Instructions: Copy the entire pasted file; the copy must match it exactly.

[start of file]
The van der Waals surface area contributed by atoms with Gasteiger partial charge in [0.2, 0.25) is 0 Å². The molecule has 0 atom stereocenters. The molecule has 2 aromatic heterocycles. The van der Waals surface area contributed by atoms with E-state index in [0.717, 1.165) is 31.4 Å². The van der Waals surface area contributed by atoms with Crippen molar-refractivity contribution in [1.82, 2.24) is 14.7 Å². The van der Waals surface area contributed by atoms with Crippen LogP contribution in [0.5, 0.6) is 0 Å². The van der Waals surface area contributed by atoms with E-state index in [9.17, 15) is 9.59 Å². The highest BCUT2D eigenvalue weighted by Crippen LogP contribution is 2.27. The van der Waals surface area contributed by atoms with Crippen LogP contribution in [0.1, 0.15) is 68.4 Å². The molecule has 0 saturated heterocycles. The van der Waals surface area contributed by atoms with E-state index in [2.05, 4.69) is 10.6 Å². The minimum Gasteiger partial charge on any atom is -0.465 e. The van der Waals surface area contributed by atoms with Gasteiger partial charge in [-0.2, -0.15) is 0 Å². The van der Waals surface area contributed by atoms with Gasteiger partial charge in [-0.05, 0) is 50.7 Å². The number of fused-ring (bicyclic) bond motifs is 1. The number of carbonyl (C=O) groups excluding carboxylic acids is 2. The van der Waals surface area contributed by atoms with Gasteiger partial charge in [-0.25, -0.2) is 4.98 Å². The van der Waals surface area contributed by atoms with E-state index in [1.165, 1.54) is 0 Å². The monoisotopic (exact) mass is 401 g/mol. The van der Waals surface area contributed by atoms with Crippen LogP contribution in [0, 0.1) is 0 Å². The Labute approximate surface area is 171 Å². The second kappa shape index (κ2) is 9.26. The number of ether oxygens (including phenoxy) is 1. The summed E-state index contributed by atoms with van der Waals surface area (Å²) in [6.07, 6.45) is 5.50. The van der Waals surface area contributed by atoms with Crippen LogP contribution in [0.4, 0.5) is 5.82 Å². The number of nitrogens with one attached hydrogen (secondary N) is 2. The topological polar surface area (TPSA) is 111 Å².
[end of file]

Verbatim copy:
The van der Waals surface area contributed by atoms with Gasteiger partial charge in [0.2, 0.25) is 0 Å². The molecule has 0 atom stereocenters. The molecule has 2 aromatic heterocycles. The van der Waals surface area contributed by atoms with E-state index in [0.717, 1.165) is 31.4 Å². The van der Waals surface area contributed by atoms with Crippen molar-refractivity contribution in [1.82, 2.24) is 14.7 Å². The van der Waals surface area contributed by atoms with Crippen LogP contribution in [0.5, 0.6) is 0 Å². The van der Waals surface area contributed by atoms with E-state index in [9.17, 15) is 9.59 Å². The highest BCUT2D eigenvalue weighted by Crippen LogP contribution is 2.27. The van der Waals surface area contributed by atoms with Crippen LogP contribution in [0.1, 0.15) is 68.4 Å². The molecule has 0 saturated heterocycles. The van der Waals surface area contributed by atoms with E-state index in [2.05, 4.69) is 10.6 Å². The minimum Gasteiger partial charge on any atom is -0.465 e. The van der Waals surface area contributed by atoms with Gasteiger partial charge in [-0.2, -0.15) is 0 Å². The van der Waals surface area contributed by atoms with Gasteiger partial charge in [-0.05, 0) is 50.7 Å². The number of fused-ring (bicyclic) bond motifs is 1. The number of carbonyl (C=O) groups excluding carboxylic acids is 2. The van der Waals surface area contributed by atoms with Gasteiger partial charge in [-0.25, -0.2) is 4.98 Å². The van der Waals surface area contributed by atoms with E-state index in [1.165, 1.54) is 0 Å². The monoisotopic (exact) mass is 401 g/mol. The van der Waals surface area contributed by atoms with Crippen LogP contribution in [0, 0.1) is 0 Å². The Labute approximate surface area is 171 Å². The second kappa shape index (κ2) is 9.26. The number of ether oxygens (including phenoxy) is 1. The summed E-state index contributed by atoms with van der Waals surface area (Å²) in [6.07, 6.45) is 5.50. The van der Waals surface area contributed by atoms with Crippen LogP contribution in [0.4, 0.5) is 5.82 Å². The number of nitrogens with one attached hydrogen (secondary N) is 2. The topological polar surface area (TPSA) is 111 Å².